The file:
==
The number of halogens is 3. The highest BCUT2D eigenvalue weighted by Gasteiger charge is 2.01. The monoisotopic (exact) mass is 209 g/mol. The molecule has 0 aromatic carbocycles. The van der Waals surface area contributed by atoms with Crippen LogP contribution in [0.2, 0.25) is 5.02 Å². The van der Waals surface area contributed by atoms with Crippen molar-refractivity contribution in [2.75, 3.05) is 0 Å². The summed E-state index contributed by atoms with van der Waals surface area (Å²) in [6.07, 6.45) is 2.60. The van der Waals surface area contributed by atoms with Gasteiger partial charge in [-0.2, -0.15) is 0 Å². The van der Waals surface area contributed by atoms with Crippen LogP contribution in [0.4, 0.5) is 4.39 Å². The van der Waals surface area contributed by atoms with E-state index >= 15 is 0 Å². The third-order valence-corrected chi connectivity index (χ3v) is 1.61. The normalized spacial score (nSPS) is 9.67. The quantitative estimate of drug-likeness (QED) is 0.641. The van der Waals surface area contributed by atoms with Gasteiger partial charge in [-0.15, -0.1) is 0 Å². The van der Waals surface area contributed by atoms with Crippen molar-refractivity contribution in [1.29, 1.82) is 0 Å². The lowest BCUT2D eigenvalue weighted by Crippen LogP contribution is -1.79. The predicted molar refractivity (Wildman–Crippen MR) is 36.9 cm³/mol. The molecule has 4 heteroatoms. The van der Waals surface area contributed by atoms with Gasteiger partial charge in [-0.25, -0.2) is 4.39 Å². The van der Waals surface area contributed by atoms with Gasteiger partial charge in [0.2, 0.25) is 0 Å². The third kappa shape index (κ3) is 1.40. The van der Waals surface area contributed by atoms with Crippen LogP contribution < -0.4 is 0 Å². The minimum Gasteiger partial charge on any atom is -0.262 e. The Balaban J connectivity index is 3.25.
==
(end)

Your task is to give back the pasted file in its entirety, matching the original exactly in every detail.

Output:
The number of halogens is 3. The highest BCUT2D eigenvalue weighted by Gasteiger charge is 2.01. The monoisotopic (exact) mass is 209 g/mol. The molecule has 0 aromatic carbocycles. The van der Waals surface area contributed by atoms with Crippen LogP contribution in [0.2, 0.25) is 5.02 Å². The van der Waals surface area contributed by atoms with Crippen molar-refractivity contribution in [2.75, 3.05) is 0 Å². The summed E-state index contributed by atoms with van der Waals surface area (Å²) in [6.07, 6.45) is 2.60. The van der Waals surface area contributed by atoms with Gasteiger partial charge in [-0.2, -0.15) is 0 Å². The van der Waals surface area contributed by atoms with Crippen LogP contribution in [0.4, 0.5) is 4.39 Å². The van der Waals surface area contributed by atoms with E-state index >= 15 is 0 Å². The third-order valence-corrected chi connectivity index (χ3v) is 1.61. The normalized spacial score (nSPS) is 9.67. The quantitative estimate of drug-likeness (QED) is 0.641. The van der Waals surface area contributed by atoms with Gasteiger partial charge in [-0.15, -0.1) is 0 Å². The van der Waals surface area contributed by atoms with Crippen molar-refractivity contribution in [1.29, 1.82) is 0 Å². The lowest BCUT2D eigenvalue weighted by Crippen LogP contribution is -1.79. The predicted molar refractivity (Wildman–Crippen MR) is 36.9 cm³/mol. The molecule has 4 heteroatoms. The van der Waals surface area contributed by atoms with Gasteiger partial charge in [-0.25, -0.2) is 4.39 Å². The van der Waals surface area contributed by atoms with Gasteiger partial charge in [0.2, 0.25) is 0 Å². The third kappa shape index (κ3) is 1.40. The van der Waals surface area contributed by atoms with Crippen LogP contribution < -0.4 is 0 Å². The minimum Gasteiger partial charge on any atom is -0.262 e. The Balaban J connectivity index is 3.25.